For managing your finances, your standard may be that you pay all your bills on time and provide for your family’s needs. For being a homeowner, it may be that you do your household chores and maintain the safety and security of your home. For parenting, it may be that you spend quality time with your kids every evening and make sure they are always loved and protected.

Once you view your life through the lens of discrete projects and continuous areas, it becomes clear that both of these structures are essential. Projects bring you excitement, achievement, and recognition, whereas areas bring you balance, peace, and meaning. 

But they can only do that when you consciously feed both. 

Projects and areas are interdependent

Projects and areas depend on each other at a deep level.

Let’s say you start a project to apply for a new job. It has a desired outcome – to land a job – and a preferred time frame – by the end of the year. In order for this new project to succeed, you will need to draw on the order and energy you’ve cultivated as part of your areas. 

For example, you’ll need to conduct interviews on Zoom, which means your home environment better be reasonably tidy. You might need to dip into your savings between jobs, so your finances will need to support that. Looking for a job can be stressful, so the standard you’ve maintained for your health and supportive relationships will be crucial.

A project is much like a rocket taking off from a launchpad. It is an explosion of energy toward an objective, like a rocket pushing against gravity before finally hitting escape velocity and reaching orbit. Your areas are like the stable infrastructure that has been built up over time and enables that rocket to take off: the launch pad, the scaffolding, the cooling systems, and the command center.

In this way, projects and areas feed and reinforce each other. By keeping your areas of responsibility healthy and thriving, you are building up reserves of strength. Those reserves can then be spent in an explosive burst of energy toward a goal that matters to you.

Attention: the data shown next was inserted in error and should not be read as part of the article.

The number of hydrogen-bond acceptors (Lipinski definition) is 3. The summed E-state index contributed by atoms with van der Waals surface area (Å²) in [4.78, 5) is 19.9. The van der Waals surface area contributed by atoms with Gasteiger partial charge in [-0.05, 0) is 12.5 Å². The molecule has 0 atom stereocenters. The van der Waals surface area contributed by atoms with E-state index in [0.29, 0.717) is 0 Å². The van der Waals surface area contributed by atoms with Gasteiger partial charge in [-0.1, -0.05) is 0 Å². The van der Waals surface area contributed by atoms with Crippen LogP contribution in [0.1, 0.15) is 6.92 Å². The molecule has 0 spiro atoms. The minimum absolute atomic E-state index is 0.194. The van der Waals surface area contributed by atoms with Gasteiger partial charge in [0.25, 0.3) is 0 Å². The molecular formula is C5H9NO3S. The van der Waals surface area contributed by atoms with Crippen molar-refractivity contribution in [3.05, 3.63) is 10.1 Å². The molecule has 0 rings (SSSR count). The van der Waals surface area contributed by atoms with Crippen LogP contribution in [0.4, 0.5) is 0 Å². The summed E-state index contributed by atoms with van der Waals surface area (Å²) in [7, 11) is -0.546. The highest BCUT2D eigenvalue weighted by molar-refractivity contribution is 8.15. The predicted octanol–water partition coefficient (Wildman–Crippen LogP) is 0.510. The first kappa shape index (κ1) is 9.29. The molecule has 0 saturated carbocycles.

Every project requires a “heavy lift” to some degree, but those heavy lifts are far more powerful and effective (and brief) when you’ve already been collecting material in a “slow burn.” It is only when heavy lifts become a chronic, default way of approaching everything that they lead to burnout and exhaustion.

I’ve noticed that most people tend to favor either projects or areas in the way they manage their energy. Understanding this natural tendency is the first step toward building on our strengths while shoring up our weaknesses.

Project people vs. Area people

“Project people” are good at sprints. Give them a clear goal and a path to get there, and they will ferociously chase after it with everything they have. They are like elite sprinters, able to exert huge amounts of energy over short distances. 

But the weakness of sprinters is that once they’ve reached their goal, they will often have trouble keeping it going. They will often change direction and run after the next goal, leaving their past achievements to wither. Sprinters are prone to starting many things and getting obsessed for a short time, before moving abruptly to something else.

“Area people” excel at marathons. Send them on a long journey with some supplies and they will doggedly keep at it for as long as it takes. They are like marathon runners, able to maintain a steady flow of energy and keep pushing forward across long distances. 

The weakness of marathoners is that they often have trouble generating a lot of power on short notice. When an opportunity opens up that requires quick, decisive action, they’ll have difficulty changing direction and drawing down their reserves to chase it down. Marathoners will tend to stubbornly maintain their current direction and follow through on existing plans even when the situation has changed and requires a different approach.